The Art of the Freemium Sale


Considering going freemium? There are two questions you should ask yourself:

1)   Is your product really, really great?
2)   How difficult is it to setup? If your answers are “yes” and “a breeze,” then go right ahead!

If your answer to the first question is “maybe” then freemium is NOT the right model for you.
If your answer to the first question is “yes” but your answer to the second question is something along the lines of “well, it depends…” then, you’ve got a few items to take into consideration.

Freemium image

I would put products like Salesforce, Marketo, and Google Analytics in this category. The first two companies require annual contracts up front, with no trial period. They are quite difficult to setup, requiring system integrators, consultants, and full-day training sessions.  Google Analytics, on the other hand, takes the freemium approach – though it must be admitted that Analytics is not Google’s main source of cash flow. I would also argue that Google Analytics is certainly not really, really great; it is mediocre at best.

The difficulty with going freemium on a product that requires technical resources is that the implementation or setup must occur before the sale. This means that you’ll need sales engineers on hand to assist non-paying clients, and that your sales people will require a higher technical comfort level.

A traditional sales cycle goes something like this:

1)   A lead comes in and is qualified by an SDR
2)   The SDR hands off the lead to a Sales Rep
3)   The Sales Rep shows the lead a demo, perhaps with the assistance of a sales engineer
4)   The Sales Rep negotiates the deal, paid in-full, up-front, with an annual commit and no trial period
5)   The deal closes and the client is on their own to get up and running.

The Sales Rep is no longer involved with the deal, so has very little vested interest in the quality of the implementation. The Sales Rep, in other words, really just plays referee and negotiator. His job is to look for buying signals, hunt for needs and pitch benefits, name-drop competitors, and navigate the decision-making and budget discussions. He does not really need to understand the product in depth.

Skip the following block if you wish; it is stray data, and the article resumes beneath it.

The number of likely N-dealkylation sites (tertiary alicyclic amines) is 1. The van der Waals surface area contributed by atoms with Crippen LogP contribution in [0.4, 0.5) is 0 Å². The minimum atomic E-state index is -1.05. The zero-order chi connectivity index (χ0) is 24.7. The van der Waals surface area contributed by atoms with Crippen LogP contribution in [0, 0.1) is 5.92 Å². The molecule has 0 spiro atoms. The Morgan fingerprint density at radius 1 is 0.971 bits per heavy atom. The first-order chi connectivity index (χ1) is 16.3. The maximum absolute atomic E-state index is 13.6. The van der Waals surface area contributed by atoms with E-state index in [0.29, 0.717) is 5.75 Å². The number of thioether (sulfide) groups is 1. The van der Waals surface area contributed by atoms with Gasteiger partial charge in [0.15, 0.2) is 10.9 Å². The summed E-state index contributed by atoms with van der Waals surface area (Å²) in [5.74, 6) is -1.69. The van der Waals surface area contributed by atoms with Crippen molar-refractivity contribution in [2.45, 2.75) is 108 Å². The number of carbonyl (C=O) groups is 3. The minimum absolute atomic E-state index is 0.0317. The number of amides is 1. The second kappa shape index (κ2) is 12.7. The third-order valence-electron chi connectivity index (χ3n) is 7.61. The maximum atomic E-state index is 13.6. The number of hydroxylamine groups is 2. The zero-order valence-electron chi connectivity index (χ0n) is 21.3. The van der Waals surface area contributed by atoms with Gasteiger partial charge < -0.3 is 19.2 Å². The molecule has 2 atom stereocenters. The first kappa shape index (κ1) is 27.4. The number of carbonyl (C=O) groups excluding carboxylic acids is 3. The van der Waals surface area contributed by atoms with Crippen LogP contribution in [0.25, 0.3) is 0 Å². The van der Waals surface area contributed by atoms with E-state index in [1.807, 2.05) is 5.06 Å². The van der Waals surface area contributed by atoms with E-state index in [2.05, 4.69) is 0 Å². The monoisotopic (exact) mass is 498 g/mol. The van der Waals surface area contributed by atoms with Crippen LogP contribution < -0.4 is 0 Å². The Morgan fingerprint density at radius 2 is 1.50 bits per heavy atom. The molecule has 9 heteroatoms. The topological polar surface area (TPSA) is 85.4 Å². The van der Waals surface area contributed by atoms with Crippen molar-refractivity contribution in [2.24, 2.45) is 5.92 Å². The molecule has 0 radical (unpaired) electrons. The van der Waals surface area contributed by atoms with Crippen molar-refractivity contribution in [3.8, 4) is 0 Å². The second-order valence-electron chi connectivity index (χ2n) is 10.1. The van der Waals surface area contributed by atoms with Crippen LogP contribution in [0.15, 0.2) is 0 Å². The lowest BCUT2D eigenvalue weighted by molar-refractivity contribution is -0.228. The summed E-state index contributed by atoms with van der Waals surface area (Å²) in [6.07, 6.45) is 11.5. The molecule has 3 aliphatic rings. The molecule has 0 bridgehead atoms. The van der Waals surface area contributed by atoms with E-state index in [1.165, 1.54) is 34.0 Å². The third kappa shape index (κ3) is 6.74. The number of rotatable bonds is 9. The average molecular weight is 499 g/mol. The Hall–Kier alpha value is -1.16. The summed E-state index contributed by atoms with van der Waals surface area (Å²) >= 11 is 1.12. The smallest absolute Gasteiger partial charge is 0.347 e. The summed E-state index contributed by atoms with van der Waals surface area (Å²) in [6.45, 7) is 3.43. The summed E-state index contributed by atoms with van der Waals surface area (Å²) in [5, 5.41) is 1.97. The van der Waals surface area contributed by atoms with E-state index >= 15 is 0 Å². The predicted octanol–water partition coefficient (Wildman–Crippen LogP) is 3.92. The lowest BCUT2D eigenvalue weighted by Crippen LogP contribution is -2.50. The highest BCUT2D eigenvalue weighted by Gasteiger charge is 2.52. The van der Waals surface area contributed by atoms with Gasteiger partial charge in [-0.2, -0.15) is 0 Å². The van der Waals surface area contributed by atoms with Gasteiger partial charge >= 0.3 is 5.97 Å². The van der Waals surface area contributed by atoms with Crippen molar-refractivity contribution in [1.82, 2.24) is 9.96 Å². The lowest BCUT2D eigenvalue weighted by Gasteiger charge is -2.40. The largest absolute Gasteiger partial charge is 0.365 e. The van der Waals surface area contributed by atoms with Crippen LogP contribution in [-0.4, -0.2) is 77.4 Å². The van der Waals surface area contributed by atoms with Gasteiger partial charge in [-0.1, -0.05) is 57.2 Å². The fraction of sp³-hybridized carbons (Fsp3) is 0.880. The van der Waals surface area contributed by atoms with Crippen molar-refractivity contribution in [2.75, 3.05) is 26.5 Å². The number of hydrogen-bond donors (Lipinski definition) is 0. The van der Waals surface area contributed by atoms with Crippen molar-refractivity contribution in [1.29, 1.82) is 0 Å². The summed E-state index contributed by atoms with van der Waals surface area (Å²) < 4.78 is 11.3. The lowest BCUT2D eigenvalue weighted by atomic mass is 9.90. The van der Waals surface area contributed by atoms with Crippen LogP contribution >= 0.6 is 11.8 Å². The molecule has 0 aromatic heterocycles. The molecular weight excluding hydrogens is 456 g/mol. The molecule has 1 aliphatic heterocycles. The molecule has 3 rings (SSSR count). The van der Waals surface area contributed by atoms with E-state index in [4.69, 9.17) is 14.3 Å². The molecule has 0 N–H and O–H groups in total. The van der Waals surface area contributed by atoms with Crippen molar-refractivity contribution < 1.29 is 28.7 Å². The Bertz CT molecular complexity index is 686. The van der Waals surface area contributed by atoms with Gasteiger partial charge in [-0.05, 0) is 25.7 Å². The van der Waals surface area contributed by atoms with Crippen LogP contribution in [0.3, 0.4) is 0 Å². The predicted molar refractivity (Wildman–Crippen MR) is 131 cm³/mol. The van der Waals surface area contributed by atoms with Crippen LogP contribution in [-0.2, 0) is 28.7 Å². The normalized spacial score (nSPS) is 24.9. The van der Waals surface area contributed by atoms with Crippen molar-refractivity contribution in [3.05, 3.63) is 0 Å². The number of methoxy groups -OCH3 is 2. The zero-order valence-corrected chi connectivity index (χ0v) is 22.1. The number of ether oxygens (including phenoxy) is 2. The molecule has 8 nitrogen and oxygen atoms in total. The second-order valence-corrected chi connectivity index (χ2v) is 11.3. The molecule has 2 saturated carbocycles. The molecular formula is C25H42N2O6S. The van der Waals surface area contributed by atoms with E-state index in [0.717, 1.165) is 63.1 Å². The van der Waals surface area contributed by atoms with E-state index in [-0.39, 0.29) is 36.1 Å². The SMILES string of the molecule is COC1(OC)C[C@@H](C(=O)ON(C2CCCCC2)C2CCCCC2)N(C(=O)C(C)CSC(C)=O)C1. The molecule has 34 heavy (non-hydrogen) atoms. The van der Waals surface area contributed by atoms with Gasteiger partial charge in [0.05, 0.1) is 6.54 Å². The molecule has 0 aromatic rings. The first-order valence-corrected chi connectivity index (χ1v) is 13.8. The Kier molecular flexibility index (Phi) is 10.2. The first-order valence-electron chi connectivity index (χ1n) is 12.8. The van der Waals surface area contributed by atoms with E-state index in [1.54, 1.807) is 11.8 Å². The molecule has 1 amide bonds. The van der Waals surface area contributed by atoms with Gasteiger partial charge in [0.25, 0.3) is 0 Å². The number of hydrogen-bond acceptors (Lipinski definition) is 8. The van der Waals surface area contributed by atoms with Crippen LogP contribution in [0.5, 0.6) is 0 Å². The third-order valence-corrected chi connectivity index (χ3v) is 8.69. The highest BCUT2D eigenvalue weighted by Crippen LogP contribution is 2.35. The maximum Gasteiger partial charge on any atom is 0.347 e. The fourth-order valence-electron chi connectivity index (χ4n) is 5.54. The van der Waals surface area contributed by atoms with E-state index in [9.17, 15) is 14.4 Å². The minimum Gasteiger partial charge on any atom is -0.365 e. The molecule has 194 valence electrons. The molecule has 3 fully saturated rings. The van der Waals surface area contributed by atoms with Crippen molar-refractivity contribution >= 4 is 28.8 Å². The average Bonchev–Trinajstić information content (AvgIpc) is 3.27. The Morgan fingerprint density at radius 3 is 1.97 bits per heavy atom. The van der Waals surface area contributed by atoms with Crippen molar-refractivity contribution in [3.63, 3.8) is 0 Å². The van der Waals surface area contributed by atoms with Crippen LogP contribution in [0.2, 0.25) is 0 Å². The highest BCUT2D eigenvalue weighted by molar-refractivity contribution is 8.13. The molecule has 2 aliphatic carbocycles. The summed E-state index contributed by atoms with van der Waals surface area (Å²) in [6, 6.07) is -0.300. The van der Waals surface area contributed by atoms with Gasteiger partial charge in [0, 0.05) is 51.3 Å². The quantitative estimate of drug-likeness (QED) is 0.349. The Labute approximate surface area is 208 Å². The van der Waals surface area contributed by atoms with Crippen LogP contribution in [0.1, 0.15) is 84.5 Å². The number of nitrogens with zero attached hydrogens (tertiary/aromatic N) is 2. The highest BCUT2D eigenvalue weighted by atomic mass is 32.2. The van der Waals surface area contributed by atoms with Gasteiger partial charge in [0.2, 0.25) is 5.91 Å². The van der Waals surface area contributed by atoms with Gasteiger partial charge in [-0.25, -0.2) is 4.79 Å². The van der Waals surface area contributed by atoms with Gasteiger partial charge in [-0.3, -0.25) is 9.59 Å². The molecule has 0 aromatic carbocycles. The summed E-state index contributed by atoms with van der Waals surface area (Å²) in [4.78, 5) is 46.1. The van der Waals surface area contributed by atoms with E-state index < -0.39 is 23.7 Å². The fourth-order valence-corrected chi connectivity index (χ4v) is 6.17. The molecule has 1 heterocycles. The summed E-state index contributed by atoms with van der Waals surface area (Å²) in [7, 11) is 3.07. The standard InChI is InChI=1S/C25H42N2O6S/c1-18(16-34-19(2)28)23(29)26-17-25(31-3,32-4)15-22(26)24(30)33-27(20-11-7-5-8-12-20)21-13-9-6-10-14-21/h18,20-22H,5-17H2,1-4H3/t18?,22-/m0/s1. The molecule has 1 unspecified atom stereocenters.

With a technical freemium product, the process is much different.

1)   A lead comes in and is qualified by an SDR
2)   The SDR hands off the lead to a Sales Rep
3)   The Sales Rep shows the lead a demo, perhaps with the assistance of a sales engineer. The main goal of the demo, beyond further qualification, is to get the lead to integrate the product.
4)   The Sales Rep oversees the integration process, with the assistance of a sales engineer. A poor implementation leads to a lost deal, so the Sales Rep is
motivated to make sure the implementation is executed well.
5)   The Sales Rep works to help the lead see the value in their implementation, which requires familiarity with the product. The focus is less on the negotiation, because presumably the client is happy with the product – when they go over their free limit, they will simply pay or lose access.

The Sales Rep, in this role, is playing more than referee and negotiator; the Sales Rep is playing consultant. Google Analytics gets around this by not selling their free version – it’s completely up to users to figure it out. Their paid version comes with an “Expert Consultant” and runs $150k per year.  Adobe Sitecatalyst charges $15,000 for implementation work. Marketo charges a setup fee, and Salesforce pushes contractors at their clients.

Here at Mixpanel, we’ve taken a different approach – we’ve hired very smart, technical Sales Reps who can serve as experts and consultants throughout the implementation process. We don’t charge fees for these services. Finding these people has not been easy, however; we’ve interviewed hundreds of salespeople over the last couple of years, and only hired a handful. So, consider this: how hard is it to get up and running on your product?  If it’s a great product, and easy to get started (Dropbox, Docusign, Yammer) – then by all means, go for it! If it’s a bit trickier to implement, do you think you can find the salespeople you’ll need to be successful?

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